Alex's Slip-box

These are my org-mode notes in sort of Zettelkasten style


:ID: 31929B00-829E-41F3-BEBF-2F5B77B53E35

See also

# Fundamental k8 objects

# Pods

  • k8s is all about managing pods.
  • A Pod can encapsulate multiple running containers and volumes

# Replica Set

Contains Pod replicas for redundancy.

# Deployment

This is the application. They contain the replica sets. Replica sets contain the pods. Deployments contain the scalability and availability configurations.

# Services

  • Used to expose container ports to other containers and host machine.
  • Can make containers reachable by other containers by name. DNS resolution happens automatically.
  • One type is like a load balancer – it distributes traffic to different pods in a deployment.

# Ingress

For http/https only. It provides URL access to services.

# YAML files

These are used to declare k8 cluster configuration as opposed to using the web interface or cli.

# Dashboard

A web interface for managing the k8 cluster. You get this with minikube.

minikube dashboard

Otherwise, use kubectl cli tool to manage the cluster.

# K9s GUI tool

Useful tool that provides a TUI (with vim key bindings) for doing comment commands to the cluster that you’d otherwise do using a GUI or CLI.

# Kubectl cli tool

See also my notes/command reference on Kubectl

This is also for managing the k8 cluster.

# Some common commands for getting info

  • kubectl api-resources to see all the different types of resources that can be managed.
  • kubectl explain <object> to see the resource properties. You can drill into properties like kubectl explain pods.specs. This is useful when figuring out what you need when defining YAML files.
  • kubectl describe <resourceType> <resourceName>
  • kubectl get <resourceType> <resourceName> -o yaml This is super useful with --dry-run option and > my_resource.yml to quickly create yamls.

See also

# Create deployment

One way is to:

kubectl create deployment apache image=httpd

More often you’ll create from a yaml file (more on this below)

kubectl apply -f deployment.ym

# Updates and Rollbacks

Lets say you apply -f deployment.yaml with a newer version of a container image. This will by default be deployed as a rolling update. Then you can see the numbered revision history with:

kubectl rollout history deployment <deploymentName>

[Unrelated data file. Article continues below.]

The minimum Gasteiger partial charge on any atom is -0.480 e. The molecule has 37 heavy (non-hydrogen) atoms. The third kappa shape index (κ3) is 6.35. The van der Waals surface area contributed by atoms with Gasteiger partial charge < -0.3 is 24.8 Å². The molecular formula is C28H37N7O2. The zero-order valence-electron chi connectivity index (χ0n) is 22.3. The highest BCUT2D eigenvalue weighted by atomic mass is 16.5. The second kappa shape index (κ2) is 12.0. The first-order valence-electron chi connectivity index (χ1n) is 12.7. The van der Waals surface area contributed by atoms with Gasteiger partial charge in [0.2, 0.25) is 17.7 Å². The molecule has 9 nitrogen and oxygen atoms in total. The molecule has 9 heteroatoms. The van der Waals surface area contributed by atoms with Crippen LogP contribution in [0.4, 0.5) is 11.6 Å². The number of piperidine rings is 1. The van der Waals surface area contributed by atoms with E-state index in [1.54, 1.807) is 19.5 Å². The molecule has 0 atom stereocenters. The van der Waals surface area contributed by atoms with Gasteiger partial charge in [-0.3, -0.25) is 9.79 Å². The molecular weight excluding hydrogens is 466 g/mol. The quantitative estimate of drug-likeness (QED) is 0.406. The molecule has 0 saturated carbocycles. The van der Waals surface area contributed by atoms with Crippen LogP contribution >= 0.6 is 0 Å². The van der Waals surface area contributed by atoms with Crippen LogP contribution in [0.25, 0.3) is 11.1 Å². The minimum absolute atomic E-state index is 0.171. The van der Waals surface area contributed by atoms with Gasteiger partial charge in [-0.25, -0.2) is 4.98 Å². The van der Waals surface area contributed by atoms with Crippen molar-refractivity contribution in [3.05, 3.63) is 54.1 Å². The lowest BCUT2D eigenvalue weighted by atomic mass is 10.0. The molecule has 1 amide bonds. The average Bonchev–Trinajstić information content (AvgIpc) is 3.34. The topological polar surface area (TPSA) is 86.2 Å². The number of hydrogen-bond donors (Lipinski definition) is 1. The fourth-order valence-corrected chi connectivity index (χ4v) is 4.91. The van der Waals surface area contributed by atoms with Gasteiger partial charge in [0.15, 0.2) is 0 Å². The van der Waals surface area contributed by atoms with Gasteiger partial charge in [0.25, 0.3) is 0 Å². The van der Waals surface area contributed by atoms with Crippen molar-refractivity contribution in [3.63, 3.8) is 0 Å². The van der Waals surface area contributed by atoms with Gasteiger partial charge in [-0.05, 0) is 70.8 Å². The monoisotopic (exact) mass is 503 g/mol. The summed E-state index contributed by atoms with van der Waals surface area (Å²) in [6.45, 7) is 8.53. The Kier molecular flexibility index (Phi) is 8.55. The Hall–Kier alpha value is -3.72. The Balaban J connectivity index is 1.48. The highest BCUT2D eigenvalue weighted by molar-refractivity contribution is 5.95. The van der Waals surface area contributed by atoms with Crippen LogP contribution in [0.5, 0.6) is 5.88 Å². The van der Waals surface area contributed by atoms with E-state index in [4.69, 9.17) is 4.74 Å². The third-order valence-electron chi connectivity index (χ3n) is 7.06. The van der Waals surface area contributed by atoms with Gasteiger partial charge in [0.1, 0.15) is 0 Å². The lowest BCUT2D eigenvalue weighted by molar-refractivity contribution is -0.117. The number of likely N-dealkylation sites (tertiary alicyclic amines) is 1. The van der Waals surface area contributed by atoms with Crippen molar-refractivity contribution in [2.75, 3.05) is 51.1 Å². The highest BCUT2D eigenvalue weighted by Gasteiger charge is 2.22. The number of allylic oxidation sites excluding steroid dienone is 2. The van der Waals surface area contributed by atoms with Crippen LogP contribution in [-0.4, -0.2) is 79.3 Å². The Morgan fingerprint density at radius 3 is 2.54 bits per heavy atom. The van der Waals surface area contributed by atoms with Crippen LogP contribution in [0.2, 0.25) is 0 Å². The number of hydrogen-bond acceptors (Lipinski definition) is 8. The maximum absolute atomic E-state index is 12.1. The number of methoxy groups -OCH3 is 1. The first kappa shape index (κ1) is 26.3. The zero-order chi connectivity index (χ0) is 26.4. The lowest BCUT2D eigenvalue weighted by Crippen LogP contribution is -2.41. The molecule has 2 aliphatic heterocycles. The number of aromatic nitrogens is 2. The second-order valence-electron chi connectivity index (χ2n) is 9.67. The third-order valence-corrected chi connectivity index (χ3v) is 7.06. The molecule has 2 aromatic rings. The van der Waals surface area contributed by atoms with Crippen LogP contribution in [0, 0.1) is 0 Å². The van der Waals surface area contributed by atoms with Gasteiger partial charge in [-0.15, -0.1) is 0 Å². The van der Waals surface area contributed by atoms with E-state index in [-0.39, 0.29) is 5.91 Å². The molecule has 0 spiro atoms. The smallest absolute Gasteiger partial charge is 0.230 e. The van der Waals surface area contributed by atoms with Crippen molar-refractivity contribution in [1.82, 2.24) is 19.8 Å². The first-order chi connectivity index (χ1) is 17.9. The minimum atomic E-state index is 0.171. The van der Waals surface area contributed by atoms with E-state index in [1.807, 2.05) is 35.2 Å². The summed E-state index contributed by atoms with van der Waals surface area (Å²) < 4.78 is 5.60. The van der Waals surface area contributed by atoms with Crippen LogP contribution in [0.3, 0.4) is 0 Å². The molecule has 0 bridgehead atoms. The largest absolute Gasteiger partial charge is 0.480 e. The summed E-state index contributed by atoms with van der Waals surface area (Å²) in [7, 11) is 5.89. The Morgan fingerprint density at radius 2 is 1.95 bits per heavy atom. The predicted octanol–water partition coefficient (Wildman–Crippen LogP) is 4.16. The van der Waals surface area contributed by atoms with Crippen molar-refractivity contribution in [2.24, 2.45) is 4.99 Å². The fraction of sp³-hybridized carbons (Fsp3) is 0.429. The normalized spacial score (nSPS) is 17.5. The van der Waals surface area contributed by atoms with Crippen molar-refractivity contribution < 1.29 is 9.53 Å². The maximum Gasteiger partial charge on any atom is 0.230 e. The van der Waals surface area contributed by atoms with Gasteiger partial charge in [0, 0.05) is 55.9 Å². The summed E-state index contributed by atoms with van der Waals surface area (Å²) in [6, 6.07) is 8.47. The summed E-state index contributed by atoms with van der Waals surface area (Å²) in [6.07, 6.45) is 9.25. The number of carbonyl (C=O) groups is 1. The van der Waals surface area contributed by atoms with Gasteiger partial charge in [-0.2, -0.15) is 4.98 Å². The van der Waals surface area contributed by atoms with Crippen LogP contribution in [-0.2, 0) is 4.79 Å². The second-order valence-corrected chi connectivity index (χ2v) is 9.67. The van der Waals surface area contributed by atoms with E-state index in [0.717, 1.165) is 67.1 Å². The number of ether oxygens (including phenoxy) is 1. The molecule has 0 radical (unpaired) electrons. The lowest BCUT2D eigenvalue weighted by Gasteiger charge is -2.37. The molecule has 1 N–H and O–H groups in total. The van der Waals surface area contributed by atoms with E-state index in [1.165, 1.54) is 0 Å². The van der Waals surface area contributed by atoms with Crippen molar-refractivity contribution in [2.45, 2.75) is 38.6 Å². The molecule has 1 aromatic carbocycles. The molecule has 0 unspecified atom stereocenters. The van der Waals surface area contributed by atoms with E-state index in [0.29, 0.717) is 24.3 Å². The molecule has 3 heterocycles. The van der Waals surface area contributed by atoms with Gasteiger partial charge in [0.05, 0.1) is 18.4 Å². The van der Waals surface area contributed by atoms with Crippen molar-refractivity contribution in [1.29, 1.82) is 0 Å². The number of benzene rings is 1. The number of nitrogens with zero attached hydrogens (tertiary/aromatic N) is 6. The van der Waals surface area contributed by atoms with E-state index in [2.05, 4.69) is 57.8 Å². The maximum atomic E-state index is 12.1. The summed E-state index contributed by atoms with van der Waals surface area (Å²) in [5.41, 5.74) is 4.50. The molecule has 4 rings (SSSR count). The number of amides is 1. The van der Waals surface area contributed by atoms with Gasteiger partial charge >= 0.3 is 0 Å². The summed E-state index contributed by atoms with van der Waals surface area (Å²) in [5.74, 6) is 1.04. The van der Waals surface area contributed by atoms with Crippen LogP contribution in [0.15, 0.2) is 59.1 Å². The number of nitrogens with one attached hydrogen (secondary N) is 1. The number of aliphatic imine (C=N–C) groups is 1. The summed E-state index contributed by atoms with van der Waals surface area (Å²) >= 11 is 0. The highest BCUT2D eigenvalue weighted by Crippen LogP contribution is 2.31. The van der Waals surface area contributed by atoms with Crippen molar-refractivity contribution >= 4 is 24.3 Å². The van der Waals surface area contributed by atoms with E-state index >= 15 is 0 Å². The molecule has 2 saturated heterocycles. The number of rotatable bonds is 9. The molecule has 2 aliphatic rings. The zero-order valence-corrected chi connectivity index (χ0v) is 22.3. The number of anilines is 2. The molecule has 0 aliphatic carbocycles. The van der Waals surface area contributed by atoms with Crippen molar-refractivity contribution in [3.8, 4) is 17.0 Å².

It can be rolled back with:

kubectl rollout undo deployment <deploymentName> --to-revision=n


# Getting started

One easy way to build these yamls is to use the dashboard or cli to build deployments, then “export” the configuration to a yaml file.

kubectl get deployments foo-nginx -o yaml > foo-nginx.yml

There’s a bunch of things that are extraneous and can be deleted from this export:

  • creationTimestamp
  • resourceVersion
  • selfLink
  • uid
  • status and all the stuff nested in it

You can make further changes, delete the previous deployment and re-created it from the yaml file (see below)

# –dry-run

Or use the --dry-run if nothing has been build yet. Dry runs can be exported just the same.

kubectl create deployment mynginx --image=ngnix:1.8 --dry-run=server -o yaml > mynginx_deployment.yml

# Creating stuff from YAML

kubectl apply -f foo-nginx.yml

# Update stuff

Same as creating, use apply -f

# Labels

API objects use labels to connect to other objects

# Namespaces

  • Isolated environments, whereas a Context is a cluster (ie, you have have access to multiple clusters each with multiple namespaces).
  • You can have the same named resource in different namespaces
  • See for a handy cool kubens for switching between namespaces.

# Secrets

Secret values are Base64 encoded in the yamls/config but plain text in the containers.

# imagePullSecrets

Most likely I’ll be working with private container registries. To specify a private registry and auth details:

  1. create a docker-registry secret. See the docs. Example:

    kubectl create secret docker-registry dockerhub-regcred \
            --docker-server= \
            --docker-username=USERNAME \